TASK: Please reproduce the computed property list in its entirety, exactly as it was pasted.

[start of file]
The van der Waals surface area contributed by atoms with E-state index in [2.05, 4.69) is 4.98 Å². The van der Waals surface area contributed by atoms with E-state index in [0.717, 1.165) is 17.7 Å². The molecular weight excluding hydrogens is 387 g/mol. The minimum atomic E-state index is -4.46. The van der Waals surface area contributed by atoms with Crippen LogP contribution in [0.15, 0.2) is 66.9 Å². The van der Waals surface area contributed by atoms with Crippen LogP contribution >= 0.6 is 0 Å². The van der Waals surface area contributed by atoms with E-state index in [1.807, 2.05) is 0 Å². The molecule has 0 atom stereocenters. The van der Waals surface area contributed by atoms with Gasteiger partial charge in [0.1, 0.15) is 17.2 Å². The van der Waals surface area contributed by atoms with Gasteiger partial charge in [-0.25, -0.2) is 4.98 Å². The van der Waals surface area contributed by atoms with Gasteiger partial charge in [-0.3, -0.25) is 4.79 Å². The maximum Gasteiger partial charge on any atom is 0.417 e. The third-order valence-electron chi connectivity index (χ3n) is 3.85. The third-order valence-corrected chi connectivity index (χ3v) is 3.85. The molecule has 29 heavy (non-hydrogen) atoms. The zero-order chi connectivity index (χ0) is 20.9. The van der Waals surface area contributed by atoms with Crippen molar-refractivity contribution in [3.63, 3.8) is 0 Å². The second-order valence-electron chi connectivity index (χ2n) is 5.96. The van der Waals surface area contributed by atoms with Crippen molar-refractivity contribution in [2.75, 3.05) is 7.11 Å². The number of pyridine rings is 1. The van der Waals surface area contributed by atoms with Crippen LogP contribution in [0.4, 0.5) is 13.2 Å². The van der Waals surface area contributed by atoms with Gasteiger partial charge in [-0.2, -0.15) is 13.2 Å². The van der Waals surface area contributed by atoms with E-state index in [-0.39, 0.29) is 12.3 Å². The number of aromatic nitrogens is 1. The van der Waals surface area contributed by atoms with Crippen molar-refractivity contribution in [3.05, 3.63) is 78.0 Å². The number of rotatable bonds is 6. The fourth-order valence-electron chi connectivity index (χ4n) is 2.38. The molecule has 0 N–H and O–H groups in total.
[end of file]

The van der Waals surface area contributed by atoms with E-state index in [2.05, 4.69) is 4.98 Å². The van der Waals surface area contributed by atoms with E-state index in [0.717, 1.165) is 17.7 Å². The molecular weight excluding hydrogens is 387 g/mol. The minimum atomic E-state index is -4.46. The van der Waals surface area contributed by atoms with Crippen LogP contribution in [0.15, 0.2) is 66.9 Å². The van der Waals surface area contributed by atoms with Crippen LogP contribution >= 0.6 is 0 Å². The van der Waals surface area contributed by atoms with E-state index in [1.807, 2.05) is 0 Å². The molecule has 0 atom stereocenters. The van der Waals surface area contributed by atoms with Gasteiger partial charge in [0.1, 0.15) is 17.2 Å². The van der Waals surface area contributed by atoms with Gasteiger partial charge in [-0.25, -0.2) is 4.98 Å². The van der Waals surface area contributed by atoms with Gasteiger partial charge in [-0.3, -0.25) is 4.79 Å². The maximum Gasteiger partial charge on any atom is 0.417 e. The third-order valence-electron chi connectivity index (χ3n) is 3.85. The third-order valence-corrected chi connectivity index (χ3v) is 3.85. The molecule has 29 heavy (non-hydrogen) atoms. The zero-order chi connectivity index (χ0) is 20.9. The van der Waals surface area contributed by atoms with Crippen molar-refractivity contribution in [3.63, 3.8) is 0 Å². The second-order valence-electron chi connectivity index (χ2n) is 5.96. The van der Waals surface area contributed by atoms with Crippen molar-refractivity contribution in [2.75, 3.05) is 7.11 Å². The number of pyridine rings is 1. The van der Waals surface area contributed by atoms with Crippen LogP contribution in [0.4, 0.5) is 13.2 Å². The van der Waals surface area contributed by atoms with Gasteiger partial charge in [-0.2, -0.15) is 13.2 Å². The van der Waals surface area contributed by atoms with E-state index in [-0.39, 0.29) is 12.3 Å². The number of aromatic nitrogens is 1. The van der Waals surface area contributed by atoms with Crippen molar-refractivity contribution in [3.05, 3.63) is 78.0 Å². The number of rotatable bonds is 6. The fourth-order valence-electron chi connectivity index (χ4n) is 2.38. The molecule has 0 N–H and O–H groups in total.